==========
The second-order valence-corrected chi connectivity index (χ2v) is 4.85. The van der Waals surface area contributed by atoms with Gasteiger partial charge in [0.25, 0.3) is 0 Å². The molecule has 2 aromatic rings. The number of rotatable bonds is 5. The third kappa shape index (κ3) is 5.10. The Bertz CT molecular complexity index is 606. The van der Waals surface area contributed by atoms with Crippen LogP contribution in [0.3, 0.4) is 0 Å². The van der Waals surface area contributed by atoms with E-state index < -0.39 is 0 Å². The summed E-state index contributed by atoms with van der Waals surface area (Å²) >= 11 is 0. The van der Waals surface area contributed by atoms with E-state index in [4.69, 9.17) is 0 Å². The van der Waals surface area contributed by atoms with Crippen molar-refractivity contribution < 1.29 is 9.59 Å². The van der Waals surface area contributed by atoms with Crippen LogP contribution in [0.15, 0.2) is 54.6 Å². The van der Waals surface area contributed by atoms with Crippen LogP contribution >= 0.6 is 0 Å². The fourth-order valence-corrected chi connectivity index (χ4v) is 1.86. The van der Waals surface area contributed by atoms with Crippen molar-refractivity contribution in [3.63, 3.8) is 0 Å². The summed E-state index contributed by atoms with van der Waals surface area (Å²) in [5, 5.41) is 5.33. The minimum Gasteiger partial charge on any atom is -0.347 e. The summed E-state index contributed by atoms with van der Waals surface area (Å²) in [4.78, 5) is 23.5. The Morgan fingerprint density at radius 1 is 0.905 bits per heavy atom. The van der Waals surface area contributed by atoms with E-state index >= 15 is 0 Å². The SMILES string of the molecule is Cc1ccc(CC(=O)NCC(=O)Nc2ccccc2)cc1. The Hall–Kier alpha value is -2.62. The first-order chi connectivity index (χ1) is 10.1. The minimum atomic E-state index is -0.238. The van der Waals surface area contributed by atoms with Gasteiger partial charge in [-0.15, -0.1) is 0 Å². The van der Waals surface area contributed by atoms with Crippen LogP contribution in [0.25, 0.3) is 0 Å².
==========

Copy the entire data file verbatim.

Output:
The second-order valence-corrected chi connectivity index (χ2v) is 4.85. The van der Waals surface area contributed by atoms with Gasteiger partial charge in [0.25, 0.3) is 0 Å². The molecule has 2 aromatic rings. The number of rotatable bonds is 5. The third kappa shape index (κ3) is 5.10. The Bertz CT molecular complexity index is 606. The van der Waals surface area contributed by atoms with Crippen LogP contribution in [0.3, 0.4) is 0 Å². The van der Waals surface area contributed by atoms with E-state index < -0.39 is 0 Å². The summed E-state index contributed by atoms with van der Waals surface area (Å²) >= 11 is 0. The van der Waals surface area contributed by atoms with E-state index in [4.69, 9.17) is 0 Å². The van der Waals surface area contributed by atoms with Crippen molar-refractivity contribution < 1.29 is 9.59 Å². The van der Waals surface area contributed by atoms with Crippen LogP contribution in [0.15, 0.2) is 54.6 Å². The van der Waals surface area contributed by atoms with Crippen LogP contribution >= 0.6 is 0 Å². The fourth-order valence-corrected chi connectivity index (χ4v) is 1.86. The van der Waals surface area contributed by atoms with Crippen molar-refractivity contribution in [3.63, 3.8) is 0 Å². The summed E-state index contributed by atoms with van der Waals surface area (Å²) in [5, 5.41) is 5.33. The minimum Gasteiger partial charge on any atom is -0.347 e. The summed E-state index contributed by atoms with van der Waals surface area (Å²) in [4.78, 5) is 23.5. The Morgan fingerprint density at radius 1 is 0.905 bits per heavy atom. The van der Waals surface area contributed by atoms with E-state index >= 15 is 0 Å². The SMILES string of the molecule is Cc1ccc(CC(=O)NCC(=O)Nc2ccccc2)cc1. The Hall–Kier alpha value is -2.62. The first-order chi connectivity index (χ1) is 10.1. The minimum atomic E-state index is -0.238. The van der Waals surface area contributed by atoms with Gasteiger partial charge in [-0.15, -0.1) is 0 Å². The van der Waals surface area contributed by atoms with Crippen LogP contribution in [0.25, 0.3) is 0 Å².